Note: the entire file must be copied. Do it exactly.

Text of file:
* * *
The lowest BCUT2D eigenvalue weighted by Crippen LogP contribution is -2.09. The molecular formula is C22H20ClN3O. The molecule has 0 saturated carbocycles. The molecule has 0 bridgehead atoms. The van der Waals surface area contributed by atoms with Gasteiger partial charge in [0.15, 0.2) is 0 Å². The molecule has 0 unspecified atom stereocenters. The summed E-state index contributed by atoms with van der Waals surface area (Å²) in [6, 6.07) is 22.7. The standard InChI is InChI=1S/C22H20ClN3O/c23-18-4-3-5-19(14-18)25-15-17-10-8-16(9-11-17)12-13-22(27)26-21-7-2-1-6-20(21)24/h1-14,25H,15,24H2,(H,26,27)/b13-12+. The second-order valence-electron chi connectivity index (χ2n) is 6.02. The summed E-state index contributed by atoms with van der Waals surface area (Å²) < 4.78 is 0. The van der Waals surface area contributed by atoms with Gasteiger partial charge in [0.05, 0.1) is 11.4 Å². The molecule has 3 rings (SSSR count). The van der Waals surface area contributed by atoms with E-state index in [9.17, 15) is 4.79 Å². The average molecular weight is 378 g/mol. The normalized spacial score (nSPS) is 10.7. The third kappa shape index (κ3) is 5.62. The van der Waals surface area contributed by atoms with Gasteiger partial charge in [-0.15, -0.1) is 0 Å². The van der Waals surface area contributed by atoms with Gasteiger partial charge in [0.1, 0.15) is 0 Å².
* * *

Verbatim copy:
The lowest BCUT2D eigenvalue weighted by Crippen LogP contribution is -2.09. The molecular formula is C22H20ClN3O. The molecule has 0 saturated carbocycles. The molecule has 0 bridgehead atoms. The van der Waals surface area contributed by atoms with Gasteiger partial charge in [0.15, 0.2) is 0 Å². The molecule has 0 unspecified atom stereocenters. The summed E-state index contributed by atoms with van der Waals surface area (Å²) in [6, 6.07) is 22.7. The standard InChI is InChI=1S/C22H20ClN3O/c23-18-4-3-5-19(14-18)25-15-17-10-8-16(9-11-17)12-13-22(27)26-21-7-2-1-6-20(21)24/h1-14,25H,15,24H2,(H,26,27)/b13-12+. The second-order valence-electron chi connectivity index (χ2n) is 6.02. The summed E-state index contributed by atoms with van der Waals surface area (Å²) < 4.78 is 0. The van der Waals surface area contributed by atoms with Gasteiger partial charge in [0.05, 0.1) is 11.4 Å². The molecule has 3 rings (SSSR count). The van der Waals surface area contributed by atoms with E-state index in [9.17, 15) is 4.79 Å². The average molecular weight is 378 g/mol. The normalized spacial score (nSPS) is 10.7. The third kappa shape index (κ3) is 5.62. The van der Waals surface area contributed by atoms with Gasteiger partial charge in [-0.15, -0.1) is 0 Å². The van der Waals surface area contributed by atoms with Gasteiger partial charge in [0.1, 0.15) is 0 Å².